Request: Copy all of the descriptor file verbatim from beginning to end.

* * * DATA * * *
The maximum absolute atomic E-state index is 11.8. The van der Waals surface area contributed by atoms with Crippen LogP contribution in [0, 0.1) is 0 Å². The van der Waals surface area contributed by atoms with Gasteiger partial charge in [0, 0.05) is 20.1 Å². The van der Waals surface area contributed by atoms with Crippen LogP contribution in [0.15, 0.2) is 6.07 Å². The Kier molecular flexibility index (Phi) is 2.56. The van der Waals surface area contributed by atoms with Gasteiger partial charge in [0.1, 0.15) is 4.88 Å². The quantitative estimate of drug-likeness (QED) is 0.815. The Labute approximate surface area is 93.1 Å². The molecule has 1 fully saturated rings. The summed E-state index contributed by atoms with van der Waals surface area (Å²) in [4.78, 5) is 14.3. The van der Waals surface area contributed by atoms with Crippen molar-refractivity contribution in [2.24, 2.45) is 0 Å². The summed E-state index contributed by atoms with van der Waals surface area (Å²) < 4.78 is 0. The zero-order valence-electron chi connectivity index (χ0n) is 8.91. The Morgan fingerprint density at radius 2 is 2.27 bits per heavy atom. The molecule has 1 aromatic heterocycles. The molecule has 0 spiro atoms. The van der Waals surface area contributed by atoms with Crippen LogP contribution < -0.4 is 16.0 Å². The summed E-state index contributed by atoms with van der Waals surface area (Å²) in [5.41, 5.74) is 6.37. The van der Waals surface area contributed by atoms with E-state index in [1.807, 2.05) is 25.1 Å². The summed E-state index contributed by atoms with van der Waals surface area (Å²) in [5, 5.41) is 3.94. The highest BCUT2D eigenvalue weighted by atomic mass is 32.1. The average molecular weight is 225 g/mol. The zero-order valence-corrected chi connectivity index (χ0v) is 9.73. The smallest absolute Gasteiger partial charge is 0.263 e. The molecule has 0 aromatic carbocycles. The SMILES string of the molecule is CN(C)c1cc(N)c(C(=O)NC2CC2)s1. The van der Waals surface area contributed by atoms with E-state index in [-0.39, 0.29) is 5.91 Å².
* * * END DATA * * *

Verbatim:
The maximum absolute atomic E-state index is 11.8. The van der Waals surface area contributed by atoms with Crippen LogP contribution in [0, 0.1) is 0 Å². The van der Waals surface area contributed by atoms with Gasteiger partial charge in [0, 0.05) is 20.1 Å². The van der Waals surface area contributed by atoms with Crippen LogP contribution in [0.15, 0.2) is 6.07 Å². The Kier molecular flexibility index (Phi) is 2.56. The van der Waals surface area contributed by atoms with Gasteiger partial charge in [0.1, 0.15) is 4.88 Å². The quantitative estimate of drug-likeness (QED) is 0.815. The Labute approximate surface area is 93.1 Å². The molecule has 1 fully saturated rings. The summed E-state index contributed by atoms with van der Waals surface area (Å²) in [4.78, 5) is 14.3. The van der Waals surface area contributed by atoms with Crippen molar-refractivity contribution in [2.24, 2.45) is 0 Å². The summed E-state index contributed by atoms with van der Waals surface area (Å²) < 4.78 is 0. The zero-order valence-electron chi connectivity index (χ0n) is 8.91. The Morgan fingerprint density at radius 2 is 2.27 bits per heavy atom. The molecule has 1 aromatic heterocycles. The molecule has 0 spiro atoms. The van der Waals surface area contributed by atoms with Crippen LogP contribution < -0.4 is 16.0 Å². The summed E-state index contributed by atoms with van der Waals surface area (Å²) in [5.41, 5.74) is 6.37. The van der Waals surface area contributed by atoms with E-state index in [1.807, 2.05) is 25.1 Å². The summed E-state index contributed by atoms with van der Waals surface area (Å²) in [5, 5.41) is 3.94. The highest BCUT2D eigenvalue weighted by atomic mass is 32.1. The average molecular weight is 225 g/mol. The zero-order valence-corrected chi connectivity index (χ0v) is 9.73. The smallest absolute Gasteiger partial charge is 0.263 e. The molecule has 0 aromatic carbocycles. The SMILES string of the molecule is CN(C)c1cc(N)c(C(=O)NC2CC2)s1. The van der Waals surface area contributed by atoms with E-state index in [-0.39, 0.29) is 5.91 Å².